Deputies in San Clemente pull people over, but motorists don’t get what they expect
The silver Toyota Tacoma was packed with gardening tools and house cleaning supplies.
The patrol deputies flashed their lights.
The truck pulled into a residential driveway in San Clemente.
“What happened?” the driver, Anatoli Navarrete, asked the OCSD deputies, Cynthia Greene and Ryan Thwing.
In the passenger seat, Navarrete’s wife, Maribel, looked concerned.
The deputies told Navarrete they pulled him over because his windows had too dark of a tint.
“Actually,” added Greene in Spanish, “we’re here for a Christmas special. We want to give you a gift.”
The couples’ faces instantly changed expression from concern to gratitude as Greene and Thwing handed the Navarretes an envelope containing $100.
“Oh my God,” said Maribel Navarrete, tearing up. “Thank you so much.”
“I hope it helps,” Thwing told the couple, who were reporting to work at a customer’s home.
On Friday, Dec. 14, the deputies, joined by other colleagues, including Lt. Mike Peters, chief of police services for San Clemente, spent nearly three hours pulling people over to surprise them with cash.
The Secret Santa effort was part of the OCSD’s annual holiday partnership with Trauma Intervention Program (TIP) Orange County, which every year receives the money from an anonymous donor.
The non-profit TIP, whose 120-some trained volunteers in OC work with police, fire departments, and hospitals to provide emotional and practical support to people immediately after a tragedy, then leaves it up to the OCSD to find worthy recipients of the cash.
TIP and the OCSD wrapped up the Secret Santa campaign Friday, Dec. 14.
It began the week before.
On Dec. 14, TIP representatives came armed with envelopes containing a total of $1,300, leaving it up to the deputies to hand out $100 or $200 to people they pulled over, based on their need.
The TIP representatives included Deanna Fortin, wife of TIP founder and CEO Wayne Fortin; Mindy Daffron, TIP crisis team manager; and Marci Kylander, a TIP volunteer who gets dispatched on calls to help people.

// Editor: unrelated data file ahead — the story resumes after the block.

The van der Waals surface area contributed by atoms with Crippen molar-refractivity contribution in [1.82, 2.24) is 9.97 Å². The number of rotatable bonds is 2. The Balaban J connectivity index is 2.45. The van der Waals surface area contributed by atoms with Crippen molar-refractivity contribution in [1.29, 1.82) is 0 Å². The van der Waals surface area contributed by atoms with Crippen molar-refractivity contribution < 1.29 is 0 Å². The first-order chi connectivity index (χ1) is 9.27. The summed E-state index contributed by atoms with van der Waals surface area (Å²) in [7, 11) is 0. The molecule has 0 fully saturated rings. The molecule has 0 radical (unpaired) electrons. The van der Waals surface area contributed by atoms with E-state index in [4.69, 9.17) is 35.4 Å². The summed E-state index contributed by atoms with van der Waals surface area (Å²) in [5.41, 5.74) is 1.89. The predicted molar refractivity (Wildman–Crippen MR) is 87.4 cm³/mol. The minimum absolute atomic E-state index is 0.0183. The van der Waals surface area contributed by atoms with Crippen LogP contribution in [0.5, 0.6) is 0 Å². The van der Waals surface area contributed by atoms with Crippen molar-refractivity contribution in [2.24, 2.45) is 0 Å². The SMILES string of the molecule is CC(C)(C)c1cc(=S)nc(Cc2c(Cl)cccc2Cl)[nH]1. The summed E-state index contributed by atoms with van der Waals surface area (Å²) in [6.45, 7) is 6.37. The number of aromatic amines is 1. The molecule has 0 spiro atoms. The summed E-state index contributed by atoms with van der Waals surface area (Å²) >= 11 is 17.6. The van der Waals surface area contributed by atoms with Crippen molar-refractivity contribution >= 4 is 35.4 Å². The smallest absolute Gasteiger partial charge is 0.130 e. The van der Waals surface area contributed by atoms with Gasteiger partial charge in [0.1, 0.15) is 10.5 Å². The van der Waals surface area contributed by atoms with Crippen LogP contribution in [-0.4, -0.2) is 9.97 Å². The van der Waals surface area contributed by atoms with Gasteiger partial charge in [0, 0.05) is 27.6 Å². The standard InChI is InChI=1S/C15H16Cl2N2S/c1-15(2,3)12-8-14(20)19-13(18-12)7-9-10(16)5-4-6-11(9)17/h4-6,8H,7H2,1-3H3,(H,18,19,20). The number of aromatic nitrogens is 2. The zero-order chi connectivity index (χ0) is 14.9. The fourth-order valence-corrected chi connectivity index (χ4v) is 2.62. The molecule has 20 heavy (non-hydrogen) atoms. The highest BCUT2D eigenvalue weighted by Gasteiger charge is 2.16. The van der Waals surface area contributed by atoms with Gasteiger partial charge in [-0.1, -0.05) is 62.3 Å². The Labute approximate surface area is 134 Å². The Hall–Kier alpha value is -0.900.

“The deputies usually don’t want to do it,” Peters said. “But afterward, they’re like, ‘All right, lieutenant, that was cool.’”
Indeed, most of the 31,400-plus calls for service the OCSD responded to in San Clemente last year involved negative situations.
The Secret Santa program with TIP gives deputies a chance to enjoy some positive vibes with members of the public.
As Greene and Thwing drove around the city looking for prospects, they looked for a reason to pull someone over (for example, faulty brake lights) and ran license plates to make sure none of the cars had been reported stolen.
Then, when they felt they had a good prospect, they hit their lights.
“We like to hunt for bad guys,” Thwing said, “but this is a different type of hunting. We’re hunting for people who need help.”
All of the drivers pulled over initially wondered why they were being stopped.
Meredith Paschke, of San Clemente, was driving her blue Toyota Camry with her daughter, Colette, nearly 2, in the back.
She broke into tears when the deputies gave her $200.
“I’m a single mother, and this will help a lot,” Paschke said.
Marie Randall was pulled over for making a wide turn.
The widower, whose late husband, Howard James Randall, served in the Marines for more than 40 years, was lit up as she pulled into the parking lot of a bank.
“You scared me to death,” an appreciative Randall told Greene and Thwing after they copped to the real reason they pulled her over.
Randall, getting emotional, said she plans to donate the $100 to her church, Our Lady of Fatima Catholic Church, which is located across the street from OCSD headquarters in San Clemente.
Greene and Thwing graduated together from the OCSD’s Training Academy in 2013.
Both said they loved participating in the Secret Santa campaign.
Kristianne Riddle, of San Clemente, driving a Toyota Highlander, loved being a recipient.
“Why me?” she asked the deputies after she got $100. “I will definitely pay it forward.”
Emelia Montes de Oca said she would share the $200 with her two co-workers who were on their way to their housecleaning job in Montes de Oca’s Astro van.
“God bless you all!” she told the deputies and TIP representatives.
Scott Tree, of Los Angeles, said he would use his $100 to buy two new pair of jeans. He was pulled over in the parking lot of the Outlets at San Clemente.
“You totally made my day,” Tree said.
Dayna Labelle, of Huntington Beach, is a dog trainer and dog walker who got pulled over heading to a client’s house.
“This is amazing – really great,” said Labelle, who said she will put the $200 she got toward a plane ticket to visit her mother in Nevada over the holidays.
The last recipient of the Secret Santa cash on Dec. 14 was Jeanna Bassett, the teacher at Concordia Elementary School whose classroom recently was vandalized. Vandals smashed her 30-year-old “Star Wars” Lego collection.
For Fortin, it was her first time participating in the Secret Santa campaign.
“I think everybody should have the experience of feeling what it’s like to make a difference in a person’s life.”
Editor’s note: Behind the Badge writer Greg Hardesty also is a TIP volunteer.